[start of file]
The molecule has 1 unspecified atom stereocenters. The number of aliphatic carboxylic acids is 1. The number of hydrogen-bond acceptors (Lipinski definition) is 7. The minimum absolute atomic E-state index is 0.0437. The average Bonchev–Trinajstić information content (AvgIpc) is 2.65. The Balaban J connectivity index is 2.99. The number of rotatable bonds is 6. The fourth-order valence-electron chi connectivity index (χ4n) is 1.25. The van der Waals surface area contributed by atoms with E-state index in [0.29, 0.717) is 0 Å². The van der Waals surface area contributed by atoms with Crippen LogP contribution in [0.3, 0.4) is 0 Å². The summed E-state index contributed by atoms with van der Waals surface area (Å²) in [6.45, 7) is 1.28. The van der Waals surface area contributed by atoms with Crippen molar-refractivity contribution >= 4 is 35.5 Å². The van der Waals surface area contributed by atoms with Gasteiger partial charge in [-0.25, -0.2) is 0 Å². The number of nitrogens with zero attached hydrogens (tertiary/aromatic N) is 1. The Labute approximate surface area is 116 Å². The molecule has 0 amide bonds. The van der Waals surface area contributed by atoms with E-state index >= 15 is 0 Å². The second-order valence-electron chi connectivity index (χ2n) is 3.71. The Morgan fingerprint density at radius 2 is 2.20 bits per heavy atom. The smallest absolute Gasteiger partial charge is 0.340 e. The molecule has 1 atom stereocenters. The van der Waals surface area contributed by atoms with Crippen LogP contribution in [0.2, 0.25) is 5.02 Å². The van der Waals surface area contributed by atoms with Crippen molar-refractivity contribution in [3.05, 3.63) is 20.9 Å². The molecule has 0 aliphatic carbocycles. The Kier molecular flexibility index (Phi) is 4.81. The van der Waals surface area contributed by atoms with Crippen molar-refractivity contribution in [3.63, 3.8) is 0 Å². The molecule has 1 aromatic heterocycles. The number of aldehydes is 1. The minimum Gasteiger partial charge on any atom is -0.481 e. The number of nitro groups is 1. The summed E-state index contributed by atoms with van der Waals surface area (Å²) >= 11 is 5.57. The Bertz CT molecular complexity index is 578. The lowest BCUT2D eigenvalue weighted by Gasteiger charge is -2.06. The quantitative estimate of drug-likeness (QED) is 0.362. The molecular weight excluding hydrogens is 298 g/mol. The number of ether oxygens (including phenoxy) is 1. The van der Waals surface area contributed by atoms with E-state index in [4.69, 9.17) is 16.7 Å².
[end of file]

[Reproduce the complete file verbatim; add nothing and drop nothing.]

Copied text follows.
The molecule has 1 unspecified atom stereocenters. The number of aliphatic carboxylic acids is 1. The number of hydrogen-bond acceptors (Lipinski definition) is 7. The minimum absolute atomic E-state index is 0.0437. The average Bonchev–Trinajstić information content (AvgIpc) is 2.65. The Balaban J connectivity index is 2.99. The number of rotatable bonds is 6. The fourth-order valence-electron chi connectivity index (χ4n) is 1.25. The van der Waals surface area contributed by atoms with E-state index in [0.29, 0.717) is 0 Å². The van der Waals surface area contributed by atoms with Crippen LogP contribution in [0.3, 0.4) is 0 Å². The summed E-state index contributed by atoms with van der Waals surface area (Å²) in [6.45, 7) is 1.28. The van der Waals surface area contributed by atoms with Crippen molar-refractivity contribution >= 4 is 35.5 Å². The van der Waals surface area contributed by atoms with Gasteiger partial charge in [-0.25, -0.2) is 0 Å². The number of nitrogens with zero attached hydrogens (tertiary/aromatic N) is 1. The Labute approximate surface area is 116 Å². The molecule has 0 amide bonds. The van der Waals surface area contributed by atoms with E-state index >= 15 is 0 Å². The second-order valence-electron chi connectivity index (χ2n) is 3.71. The Morgan fingerprint density at radius 2 is 2.20 bits per heavy atom. The smallest absolute Gasteiger partial charge is 0.340 e. The molecule has 1 atom stereocenters. The van der Waals surface area contributed by atoms with Crippen LogP contribution in [0.2, 0.25) is 5.02 Å². The van der Waals surface area contributed by atoms with Crippen molar-refractivity contribution in [3.05, 3.63) is 20.9 Å². The molecule has 0 aliphatic carbocycles. The Kier molecular flexibility index (Phi) is 4.81. The van der Waals surface area contributed by atoms with Crippen molar-refractivity contribution in [3.63, 3.8) is 0 Å². The molecule has 1 aromatic heterocycles. The number of aldehydes is 1. The minimum Gasteiger partial charge on any atom is -0.481 e. The number of nitro groups is 1. The summed E-state index contributed by atoms with van der Waals surface area (Å²) >= 11 is 5.57. The Bertz CT molecular complexity index is 578. The lowest BCUT2D eigenvalue weighted by Gasteiger charge is -2.06. The quantitative estimate of drug-likeness (QED) is 0.362. The molecular weight excluding hydrogens is 298 g/mol. The number of ether oxygens (including phenoxy) is 1. The van der Waals surface area contributed by atoms with E-state index in [4.69, 9.17) is 16.7 Å².